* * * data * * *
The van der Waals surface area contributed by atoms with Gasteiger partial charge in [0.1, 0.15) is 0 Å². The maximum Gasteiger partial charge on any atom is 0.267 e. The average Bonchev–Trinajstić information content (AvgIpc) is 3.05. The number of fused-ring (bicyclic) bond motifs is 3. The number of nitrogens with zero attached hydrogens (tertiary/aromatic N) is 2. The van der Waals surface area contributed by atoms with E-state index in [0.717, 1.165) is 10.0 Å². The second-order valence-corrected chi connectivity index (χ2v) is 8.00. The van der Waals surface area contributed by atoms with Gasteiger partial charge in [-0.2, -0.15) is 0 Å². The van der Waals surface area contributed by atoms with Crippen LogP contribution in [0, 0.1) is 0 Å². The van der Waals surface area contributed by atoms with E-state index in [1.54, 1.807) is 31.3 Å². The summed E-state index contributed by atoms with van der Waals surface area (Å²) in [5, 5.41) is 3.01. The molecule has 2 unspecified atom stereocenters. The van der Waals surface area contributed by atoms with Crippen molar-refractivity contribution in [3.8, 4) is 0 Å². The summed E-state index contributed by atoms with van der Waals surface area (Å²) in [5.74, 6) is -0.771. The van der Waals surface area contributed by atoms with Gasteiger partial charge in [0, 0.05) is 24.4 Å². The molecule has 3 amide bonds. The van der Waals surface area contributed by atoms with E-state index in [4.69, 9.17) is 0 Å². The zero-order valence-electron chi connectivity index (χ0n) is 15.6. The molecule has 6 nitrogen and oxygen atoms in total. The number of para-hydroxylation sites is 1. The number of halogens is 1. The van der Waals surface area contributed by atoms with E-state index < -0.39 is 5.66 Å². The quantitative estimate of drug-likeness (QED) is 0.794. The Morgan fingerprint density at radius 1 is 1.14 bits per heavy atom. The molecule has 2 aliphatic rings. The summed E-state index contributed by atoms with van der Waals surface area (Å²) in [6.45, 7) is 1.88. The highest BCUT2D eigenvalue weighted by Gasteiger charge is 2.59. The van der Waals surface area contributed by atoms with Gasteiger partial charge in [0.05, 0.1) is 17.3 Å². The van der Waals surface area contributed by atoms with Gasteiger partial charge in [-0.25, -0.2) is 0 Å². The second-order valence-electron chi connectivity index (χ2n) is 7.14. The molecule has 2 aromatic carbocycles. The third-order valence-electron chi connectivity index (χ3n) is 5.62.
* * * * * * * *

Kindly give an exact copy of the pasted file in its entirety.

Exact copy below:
The van der Waals surface area contributed by atoms with Gasteiger partial charge in [0.1, 0.15) is 0 Å². The maximum Gasteiger partial charge on any atom is 0.267 e. The average Bonchev–Trinajstić information content (AvgIpc) is 3.05. The number of fused-ring (bicyclic) bond motifs is 3. The number of nitrogens with zero attached hydrogens (tertiary/aromatic N) is 2. The van der Waals surface area contributed by atoms with E-state index in [0.717, 1.165) is 10.0 Å². The second-order valence-corrected chi connectivity index (χ2v) is 8.00. The van der Waals surface area contributed by atoms with Gasteiger partial charge in [-0.2, -0.15) is 0 Å². The van der Waals surface area contributed by atoms with Crippen LogP contribution in [0, 0.1) is 0 Å². The van der Waals surface area contributed by atoms with E-state index in [1.54, 1.807) is 31.3 Å². The summed E-state index contributed by atoms with van der Waals surface area (Å²) in [5, 5.41) is 3.01. The molecule has 2 unspecified atom stereocenters. The van der Waals surface area contributed by atoms with Crippen molar-refractivity contribution in [3.8, 4) is 0 Å². The summed E-state index contributed by atoms with van der Waals surface area (Å²) in [5.74, 6) is -0.771. The van der Waals surface area contributed by atoms with Gasteiger partial charge in [0, 0.05) is 24.4 Å². The molecule has 3 amide bonds. The van der Waals surface area contributed by atoms with E-state index in [4.69, 9.17) is 0 Å². The zero-order valence-electron chi connectivity index (χ0n) is 15.6. The molecule has 6 nitrogen and oxygen atoms in total. The number of para-hydroxylation sites is 1. The number of halogens is 1. The van der Waals surface area contributed by atoms with E-state index < -0.39 is 5.66 Å². The quantitative estimate of drug-likeness (QED) is 0.794. The Morgan fingerprint density at radius 1 is 1.14 bits per heavy atom. The molecule has 2 aliphatic rings. The summed E-state index contributed by atoms with van der Waals surface area (Å²) in [6.45, 7) is 1.88. The highest BCUT2D eigenvalue weighted by Gasteiger charge is 2.59. The van der Waals surface area contributed by atoms with Gasteiger partial charge in [0.05, 0.1) is 17.3 Å². The van der Waals surface area contributed by atoms with Gasteiger partial charge in [-0.25, -0.2) is 0 Å². The second-order valence-electron chi connectivity index (χ2n) is 7.14. The molecule has 2 aromatic carbocycles. The third-order valence-electron chi connectivity index (χ3n) is 5.62.